The port’s problem isn’t public perception — it’s reality

New Port of Bremerton CEO Cary Bozeman last week vowed the agency would become the most transparent in the state under his guidance. And make no mistake, the port has a lot of ground to make up in that area.

But to focus on the transparency factor is to miss the point on several levels.

For starters, while the port commissioners haven’t always been a model of candor, the one incident more than any other that created the transparency gap in the first place was their decision in 2006 to increase property taxes in order to pay for improvements at the Bremerton Marina without a public vote and after only the least possible disclosure required by law.

But in that case, the voters weren’t simply angered by the abuse of process. It was the outcome of that process they objected to.

Simply put, no one would have cared whether or not the decision was made behind closed doors if the decision had been the correct one.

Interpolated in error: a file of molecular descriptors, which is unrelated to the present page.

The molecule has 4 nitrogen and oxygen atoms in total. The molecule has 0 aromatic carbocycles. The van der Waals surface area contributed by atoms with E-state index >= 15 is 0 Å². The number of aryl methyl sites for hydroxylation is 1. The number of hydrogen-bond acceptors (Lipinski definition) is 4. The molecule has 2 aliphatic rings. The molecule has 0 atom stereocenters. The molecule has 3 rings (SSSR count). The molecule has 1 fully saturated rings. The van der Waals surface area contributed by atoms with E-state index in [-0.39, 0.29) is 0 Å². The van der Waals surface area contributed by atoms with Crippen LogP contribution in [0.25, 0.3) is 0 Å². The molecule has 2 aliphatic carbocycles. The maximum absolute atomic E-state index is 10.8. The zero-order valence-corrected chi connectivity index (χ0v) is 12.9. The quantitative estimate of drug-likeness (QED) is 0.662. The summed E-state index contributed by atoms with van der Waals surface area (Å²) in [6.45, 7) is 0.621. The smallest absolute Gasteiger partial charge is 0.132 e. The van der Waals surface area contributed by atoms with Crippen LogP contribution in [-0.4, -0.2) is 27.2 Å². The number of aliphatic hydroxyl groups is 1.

The fact that the commissioners felt the need to avoid public scrutiny in order to pass the tax hike should have told them maybe it wasn’t such a hot idea. But they did it anyway, and that constitutes a much more serious breach of the public’s trust.

With that in mind, we’d love to take Bozeman at his word when he says he intends to fix what’s ailing the port. But we’re not encouraged that the agency’s first official act after Bozeman’s hiring was to appoint a media spokesman whose job is to improve its flagging image.

Again, the port’s problem isn’t image. It’s substance.

The port wouldn’t need to worry about transparency or reinventing itself in the eyes of the voters if the commissioners were more interested in doing what the voters wanted than in persuading the voters to support what the commissioners want.

Until they address that fundamental contradiction, the problem won’t be solved — and no amount of spin from a highly paid consultant will change anyone’s mind.

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